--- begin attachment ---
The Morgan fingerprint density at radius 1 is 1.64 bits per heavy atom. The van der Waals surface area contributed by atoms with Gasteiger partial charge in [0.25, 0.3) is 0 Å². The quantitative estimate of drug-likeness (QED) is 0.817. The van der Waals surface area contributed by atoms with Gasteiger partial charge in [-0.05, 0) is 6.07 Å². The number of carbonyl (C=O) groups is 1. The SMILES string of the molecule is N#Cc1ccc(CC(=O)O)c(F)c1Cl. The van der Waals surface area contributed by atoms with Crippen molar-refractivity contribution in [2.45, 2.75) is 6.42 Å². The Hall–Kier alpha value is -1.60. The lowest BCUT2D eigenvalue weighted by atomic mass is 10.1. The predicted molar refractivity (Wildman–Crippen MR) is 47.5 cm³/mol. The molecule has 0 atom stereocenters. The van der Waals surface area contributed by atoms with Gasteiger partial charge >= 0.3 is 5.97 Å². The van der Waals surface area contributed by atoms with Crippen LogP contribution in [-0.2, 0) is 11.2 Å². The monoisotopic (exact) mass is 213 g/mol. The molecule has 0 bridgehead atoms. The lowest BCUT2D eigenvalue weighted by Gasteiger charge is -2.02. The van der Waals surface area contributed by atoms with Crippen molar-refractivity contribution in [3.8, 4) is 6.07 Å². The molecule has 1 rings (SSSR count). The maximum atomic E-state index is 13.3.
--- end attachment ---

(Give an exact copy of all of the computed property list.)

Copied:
The Morgan fingerprint density at radius 1 is 1.64 bits per heavy atom. The van der Waals surface area contributed by atoms with Gasteiger partial charge in [0.25, 0.3) is 0 Å². The quantitative estimate of drug-likeness (QED) is 0.817. The van der Waals surface area contributed by atoms with Gasteiger partial charge in [-0.05, 0) is 6.07 Å². The number of carbonyl (C=O) groups is 1. The SMILES string of the molecule is N#Cc1ccc(CC(=O)O)c(F)c1Cl. The van der Waals surface area contributed by atoms with Crippen molar-refractivity contribution in [2.45, 2.75) is 6.42 Å². The Hall–Kier alpha value is -1.60. The lowest BCUT2D eigenvalue weighted by atomic mass is 10.1. The predicted molar refractivity (Wildman–Crippen MR) is 47.5 cm³/mol. The molecule has 0 atom stereocenters. The van der Waals surface area contributed by atoms with Gasteiger partial charge >= 0.3 is 5.97 Å². The van der Waals surface area contributed by atoms with Crippen LogP contribution in [-0.2, 0) is 11.2 Å². The monoisotopic (exact) mass is 213 g/mol. The molecule has 0 bridgehead atoms. The lowest BCUT2D eigenvalue weighted by Gasteiger charge is -2.02. The van der Waals surface area contributed by atoms with Crippen molar-refractivity contribution in [3.8, 4) is 6.07 Å². The molecule has 1 rings (SSSR count). The maximum atomic E-state index is 13.3.